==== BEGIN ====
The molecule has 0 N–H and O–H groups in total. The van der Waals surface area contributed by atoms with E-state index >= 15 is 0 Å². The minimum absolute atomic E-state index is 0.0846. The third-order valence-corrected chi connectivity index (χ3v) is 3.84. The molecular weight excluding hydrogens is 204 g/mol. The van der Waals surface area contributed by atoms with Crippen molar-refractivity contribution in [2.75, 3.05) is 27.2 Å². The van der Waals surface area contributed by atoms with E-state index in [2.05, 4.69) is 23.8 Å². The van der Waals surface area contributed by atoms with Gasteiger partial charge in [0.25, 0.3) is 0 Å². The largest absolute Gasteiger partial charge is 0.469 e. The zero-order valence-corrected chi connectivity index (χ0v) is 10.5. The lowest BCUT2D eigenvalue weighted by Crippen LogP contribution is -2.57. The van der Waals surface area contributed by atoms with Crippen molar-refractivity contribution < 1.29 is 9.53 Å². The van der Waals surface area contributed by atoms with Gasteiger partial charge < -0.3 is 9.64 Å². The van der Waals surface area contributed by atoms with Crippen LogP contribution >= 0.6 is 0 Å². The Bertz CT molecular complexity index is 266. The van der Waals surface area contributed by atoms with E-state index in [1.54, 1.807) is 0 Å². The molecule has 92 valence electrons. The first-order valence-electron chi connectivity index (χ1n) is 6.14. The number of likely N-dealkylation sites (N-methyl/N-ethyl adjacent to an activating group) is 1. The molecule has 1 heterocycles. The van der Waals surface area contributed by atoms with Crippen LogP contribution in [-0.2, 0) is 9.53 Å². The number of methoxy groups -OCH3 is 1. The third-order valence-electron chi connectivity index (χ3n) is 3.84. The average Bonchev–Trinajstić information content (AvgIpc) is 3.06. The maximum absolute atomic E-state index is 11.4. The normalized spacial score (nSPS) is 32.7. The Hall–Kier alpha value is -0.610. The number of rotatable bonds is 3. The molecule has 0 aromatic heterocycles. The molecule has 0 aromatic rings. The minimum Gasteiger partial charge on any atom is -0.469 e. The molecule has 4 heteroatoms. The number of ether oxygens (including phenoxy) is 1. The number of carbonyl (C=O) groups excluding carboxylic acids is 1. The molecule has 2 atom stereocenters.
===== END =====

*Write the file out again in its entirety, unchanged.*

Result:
The molecule has 0 N–H and O–H groups in total. The van der Waals surface area contributed by atoms with E-state index >= 15 is 0 Å². The minimum absolute atomic E-state index is 0.0846. The third-order valence-corrected chi connectivity index (χ3v) is 3.84. The molecular weight excluding hydrogens is 204 g/mol. The van der Waals surface area contributed by atoms with Crippen molar-refractivity contribution in [2.75, 3.05) is 27.2 Å². The van der Waals surface area contributed by atoms with E-state index in [2.05, 4.69) is 23.8 Å². The van der Waals surface area contributed by atoms with Gasteiger partial charge in [0.25, 0.3) is 0 Å². The largest absolute Gasteiger partial charge is 0.469 e. The zero-order valence-corrected chi connectivity index (χ0v) is 10.5. The lowest BCUT2D eigenvalue weighted by Crippen LogP contribution is -2.57. The van der Waals surface area contributed by atoms with Crippen molar-refractivity contribution < 1.29 is 9.53 Å². The van der Waals surface area contributed by atoms with Gasteiger partial charge < -0.3 is 9.64 Å². The van der Waals surface area contributed by atoms with Crippen LogP contribution >= 0.6 is 0 Å². The Bertz CT molecular complexity index is 266. The van der Waals surface area contributed by atoms with E-state index in [1.54, 1.807) is 0 Å². The molecule has 92 valence electrons. The first-order valence-electron chi connectivity index (χ1n) is 6.14. The number of likely N-dealkylation sites (N-methyl/N-ethyl adjacent to an activating group) is 1. The molecule has 1 heterocycles. The van der Waals surface area contributed by atoms with Crippen LogP contribution in [-0.2, 0) is 9.53 Å². The number of methoxy groups -OCH3 is 1. The third-order valence-electron chi connectivity index (χ3n) is 3.84. The average Bonchev–Trinajstić information content (AvgIpc) is 3.06. The maximum absolute atomic E-state index is 11.4. The normalized spacial score (nSPS) is 32.7. The Hall–Kier alpha value is -0.610. The number of rotatable bonds is 3. The molecule has 0 aromatic heterocycles. The molecule has 0 aromatic rings. The minimum Gasteiger partial charge on any atom is -0.469 e. The molecule has 4 heteroatoms. The number of ether oxygens (including phenoxy) is 1. The number of carbonyl (C=O) groups excluding carboxylic acids is 1. The molecule has 2 atom stereocenters.